Regional Greenhouse Gas Initiative (RGGI): A Cap-Tax-Spend Model to NOT Follow
“Bottom line, the program has raised electricity prices, created a slush fund for each of the member states, and has had virtually no impact on emissions or on global climate change.”
Against a backdrop of oil spewing into the Gulf of Mexico, the Obama administration stepped up its campaign to pass national climate change legislation. Senate Majority Leader Harry Reid, D-NV announced last week that he plans to bring a comprehensive energy and climate bill to the Senate floor by the end of the July. The bill, still to be written, is expected to include a cap on carbon emissions produced by the nation’s electricity providers.
But before the U.S. embraces such a program, Congress — and the public — would be wise to examine the early performance of the Regional Greenhouse Gas Initiative (RGGI), the nation’s first mandatory greenhouse gas cap and trade system.
Bottom line, the program has raised electricity prices, created a slush fund for each of the member states, and has had virtually no impact on emissions or on global climate change.
The federal government has been debating national climate legislation since 1992. Over one-hundred heads of state attended the United Nations Conference on Environment and Development, where it was assumed that man-made global warming was a problem and deserved public-policy action.
The Kyoto Conference followed in 1997. The conference resulted in the proposed Kyoto Protocol, a treaty to reduce greenhouse gas emissions (“GHG”) through either a cap-and-trade or a carbon tax programs in developed nations, and through carbon emission subsidies for underdeveloped nations.
The Protocol established the concepts of Joint Implementation (“JI“) and Clean Development Mechanism (“CDM”) as means to fund GHG reductions in the developing world. With Kyoto, “carbon finance” was born.
Major compromises in Kyoto included setting 1990 as the baseline to get Eastern European buy-in and exempting the underdeveloped world. The 1997 Byrd-Hagel Resolution, which passed the U.S. Senate by 95-0 ensured the U.S. would not sign onto Kyoto. It was the sense of the Senate, as cited in the resolution, that the protocol would “result in serious harm to the economy of the United States.”
RGGI in Action
Ten years later, in 2008, the Regional Greenhouse Gas Initiative (“RGGI”) was launched.
RGGI was the first mandatory system in the country aimed at capping and reducing CO2 emissions over time. The region consists of ten Northeastern states: New York, New Jersey, Delaware, Maryland, and the six New England states.
Member states agreed to an initial emissions cap of approximately 188 million tons of CO2, representing the total amount of CO2 that power plants in the ten states were expected to emit in 2009, the first year RGGI went into effect. This cap is to remain in place until 2015 and then drop by 2.5% per year from 2015 to 2019 – a total drop of 10% by 2019. At the time the RGGI caps were set, stakeholders assumed that business-as-usual emissions from electric generation would grow roughly 1% each year.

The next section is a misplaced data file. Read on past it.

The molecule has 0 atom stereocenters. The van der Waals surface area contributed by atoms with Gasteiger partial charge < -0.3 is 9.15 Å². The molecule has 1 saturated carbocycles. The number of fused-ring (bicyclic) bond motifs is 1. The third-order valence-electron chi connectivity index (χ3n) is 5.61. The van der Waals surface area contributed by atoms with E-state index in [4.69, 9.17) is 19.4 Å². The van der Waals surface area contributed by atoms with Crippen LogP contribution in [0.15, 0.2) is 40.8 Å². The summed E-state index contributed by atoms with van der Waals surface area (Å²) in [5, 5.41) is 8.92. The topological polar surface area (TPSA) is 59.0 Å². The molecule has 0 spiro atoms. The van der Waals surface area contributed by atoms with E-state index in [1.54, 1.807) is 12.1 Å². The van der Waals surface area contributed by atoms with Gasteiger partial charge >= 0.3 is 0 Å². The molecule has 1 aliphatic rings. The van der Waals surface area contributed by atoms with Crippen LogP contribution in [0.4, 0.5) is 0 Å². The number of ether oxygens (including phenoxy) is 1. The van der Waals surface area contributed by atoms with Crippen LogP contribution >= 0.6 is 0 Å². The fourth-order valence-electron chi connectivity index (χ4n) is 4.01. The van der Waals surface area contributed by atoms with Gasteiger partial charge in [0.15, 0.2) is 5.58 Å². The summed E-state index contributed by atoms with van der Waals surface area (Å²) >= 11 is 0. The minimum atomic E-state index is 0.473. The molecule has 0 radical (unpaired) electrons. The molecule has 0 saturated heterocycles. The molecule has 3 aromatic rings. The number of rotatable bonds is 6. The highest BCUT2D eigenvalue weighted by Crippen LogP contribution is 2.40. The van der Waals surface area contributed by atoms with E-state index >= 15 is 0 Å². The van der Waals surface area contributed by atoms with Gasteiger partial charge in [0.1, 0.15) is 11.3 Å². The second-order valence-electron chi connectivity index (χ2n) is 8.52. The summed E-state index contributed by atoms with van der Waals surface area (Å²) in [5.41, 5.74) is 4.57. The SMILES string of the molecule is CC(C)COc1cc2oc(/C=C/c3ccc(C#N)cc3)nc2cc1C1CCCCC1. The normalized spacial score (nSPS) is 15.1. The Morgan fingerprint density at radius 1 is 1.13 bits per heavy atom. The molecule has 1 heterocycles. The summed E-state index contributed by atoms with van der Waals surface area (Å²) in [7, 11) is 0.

Over two-hundred generators are subject to RGGI within the ten states, including all fossil fuel-fired power plants (coal, oil, and gas) with a capacity of at least 25 megawatts.
Each state is allocated a quantity of CO2 allowances according to previous emission history. New York State, for example, received 64 million allowances while Maryland received 38 million etc. up to the 188 million tons.
One allowance is equivalent to one ton of CO2. Generators within the respective states are required to purchase, through auction or directly from the state entity managing the program, a single allowance (permit to emit CO2) for every ton of CO2 they emit. RGGI requires that at least 25% of the allowances be auctioned by the states with the proceeds to be spent for consumer benefit and strategic energy projects.
A minimum price for RGGI allowances, known as the “reserve price,” was set at $1.86 per ton. This floor price prohibits allowance prices from dropping to zero when emission limits are met, thus ensuring minimum revenues for state supported energy programs.
Quarterly, online auctions are conducted by World Energy Solutions which returns the proceeds to the member states. The initial RGGI auction, held September 2008, raised $39 million for the member states. Total proceeds raised to date, including the most recent RGGI auction (June 9, 2010), stand at $662.8 million.
Auction participation is not limited to power generators. Allowance trading can also occur within a secondary market that is expected to lower transaction costs and provide power plants an opportunity to acquire allowances at any time rather than through the quarterly auctions. Unsold allowances are made available for sale in future.
RGGI’s Questionable Benefits
In its annual report on RGGI (October 2009) member State New Hampshire described the program in only positive light: